No matter how well-organized you are, chances are that you have probably found yourself binge-watching TV, scrolling through Facebook, or online shopping when you should have been spending time on work or school-related projects.
Co-Founder of Instagram, Kevin Systrom, says that he beats procrastination by committing himself to doing five minutes of whatever he is putting off.
Systrom’s five minute anti-procrastination hack activates the “Zeigarnik Effect”, in which it's much harder to get unfinished tasks out of your brain than completed ones. So the next time you’re struggling to start a task, commit to just five minutes of work, and it’s more than likely that you'll end up finishing what you've started.
6. Set Self-Imposed Deadlines
If the project that you’re working on doesn’t have an exact deadline, it can be extremely tempting to keep pushing it back further and further.
The Journal of Consumer Research published a study that showed longer deadlines, or no deadline at all can lead people to procrastinate on a task, or just not complete it at all.
Avoid procrastination by creating a false sense of urgency with strict, self-imposed deadlines that will motivate you to stay on track.
7. Catch Some ZZZ’s
One of the biggest barriers to productivity is lack of sleep. In fact, according to this Harvard health study, getting reduced or insufficient sleep can lead to a greater risk of lowered productivity, increased errors, and lower levels of efficiency.
Luckily, our relationship with productivity and sleep works both ways — Just as poor sleep worsens productivity, good sleep enhances it!
Faster reaction times
Better judgment and decision-making skills
Smoother creativity flow
Fewer errors and more accuracy
Lowered risk of burnout
8. Listen to Music
Many people have found that listening to music while working encourages creativity, and drastically improves their workplace productivity.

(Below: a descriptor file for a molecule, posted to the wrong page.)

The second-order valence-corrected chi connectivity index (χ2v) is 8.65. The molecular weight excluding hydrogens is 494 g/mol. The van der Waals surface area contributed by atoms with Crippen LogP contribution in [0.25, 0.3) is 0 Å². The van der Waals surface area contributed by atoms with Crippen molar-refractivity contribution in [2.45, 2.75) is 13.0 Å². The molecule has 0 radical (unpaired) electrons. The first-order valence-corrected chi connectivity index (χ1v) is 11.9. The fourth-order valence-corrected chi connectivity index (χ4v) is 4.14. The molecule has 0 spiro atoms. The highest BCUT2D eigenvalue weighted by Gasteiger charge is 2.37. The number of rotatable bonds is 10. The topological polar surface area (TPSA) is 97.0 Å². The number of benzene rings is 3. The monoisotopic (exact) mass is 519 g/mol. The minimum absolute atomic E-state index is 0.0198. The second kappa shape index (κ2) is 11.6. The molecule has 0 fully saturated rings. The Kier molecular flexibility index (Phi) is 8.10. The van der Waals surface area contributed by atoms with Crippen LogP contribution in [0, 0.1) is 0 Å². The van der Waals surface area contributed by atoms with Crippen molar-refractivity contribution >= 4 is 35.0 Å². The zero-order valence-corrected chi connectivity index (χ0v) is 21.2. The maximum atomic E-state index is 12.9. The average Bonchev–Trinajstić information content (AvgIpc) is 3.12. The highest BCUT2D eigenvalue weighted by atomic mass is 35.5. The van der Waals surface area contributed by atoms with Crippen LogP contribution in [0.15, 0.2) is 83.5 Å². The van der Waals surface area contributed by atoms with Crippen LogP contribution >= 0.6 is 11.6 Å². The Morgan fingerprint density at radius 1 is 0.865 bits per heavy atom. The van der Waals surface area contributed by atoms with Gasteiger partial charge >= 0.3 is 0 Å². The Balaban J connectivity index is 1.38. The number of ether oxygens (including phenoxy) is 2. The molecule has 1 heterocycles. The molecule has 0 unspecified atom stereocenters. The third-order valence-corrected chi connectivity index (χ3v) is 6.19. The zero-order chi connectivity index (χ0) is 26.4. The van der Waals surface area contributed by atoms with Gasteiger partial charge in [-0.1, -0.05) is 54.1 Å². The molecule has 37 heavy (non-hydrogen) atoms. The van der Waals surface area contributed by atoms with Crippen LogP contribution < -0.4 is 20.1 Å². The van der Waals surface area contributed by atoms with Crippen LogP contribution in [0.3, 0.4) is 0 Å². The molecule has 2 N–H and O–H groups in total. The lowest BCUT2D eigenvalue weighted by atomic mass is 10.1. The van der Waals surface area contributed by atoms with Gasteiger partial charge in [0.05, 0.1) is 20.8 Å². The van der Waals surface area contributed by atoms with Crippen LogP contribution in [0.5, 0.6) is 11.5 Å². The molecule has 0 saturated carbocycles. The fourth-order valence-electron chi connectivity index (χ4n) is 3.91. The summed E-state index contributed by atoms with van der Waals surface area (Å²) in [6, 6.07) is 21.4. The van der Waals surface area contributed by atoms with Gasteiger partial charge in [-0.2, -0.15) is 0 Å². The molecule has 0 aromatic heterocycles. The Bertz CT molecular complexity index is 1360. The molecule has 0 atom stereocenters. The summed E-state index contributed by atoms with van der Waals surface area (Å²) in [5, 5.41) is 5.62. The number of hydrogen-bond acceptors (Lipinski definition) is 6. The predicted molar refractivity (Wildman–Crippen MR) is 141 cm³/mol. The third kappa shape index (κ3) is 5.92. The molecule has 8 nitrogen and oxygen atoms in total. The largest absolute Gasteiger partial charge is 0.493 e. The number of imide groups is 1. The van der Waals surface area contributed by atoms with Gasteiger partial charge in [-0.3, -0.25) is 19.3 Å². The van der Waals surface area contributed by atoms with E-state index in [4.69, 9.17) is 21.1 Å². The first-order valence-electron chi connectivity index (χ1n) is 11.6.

One study found that people who listened to music had a significantly better overall mood, leading them to not only be on-task for longer periods of time, but to also complete more work.
However, not all music is equally as effective — as it turns out, listening to music with lyrics can actually be distracting while you read, study, and write because it forces your brain to multitask. So consider opting for nature sounds or classical music when you need to focus on the task at hand.
Music tempo also plays a role in stimulating creativity and learning; listening to music set in the 50 to 80-beat range puts the brain into an ideal state that scientists associate with activities that involve our imagination, memory, and intuition, including our “eureka moments.”
Try listening to this Bach Classical Study Playlist the next time you need to boost your productivity while working.
9. Take a Break
Working for long stretches without breaks tends to lead to stress and exhaustion, and can create "cerebral congestion”.
Increase your productivity and efficiency by rewarding yourself with a break after finishing a task, and allowing yourself time to step away and refresh when you’re hit with a spell of writer's block.
According to a study published by Fast Company, you can help keep your creative juices flowing by working in segments of less than one hour, with shorter breaks in between.
10. L-Theanine & Caffeine Supplements
When we’re putting off a big to-do, sometimes all we need is a quick boost of energy. Consider trying preformulated L-Theanine & Caffeine Supplements, such as Proper Wild, to “neurohack” your productivity.
“When combined, these ingredients are scientifically proven to boost your energy, focus and productivity, while significantly reducing the negative side effects associated with caffeine use: those unwanted jitters and big crash!" says Proper Wild CEO & Co-Founder, Vincent Bradley.
In fact, a 2013 study found that, when used in conjunction, the two substances helped a group of young adults to focus remarkably better during demanding tasks. The study’s participants also reported feeling more alert and less tired in general.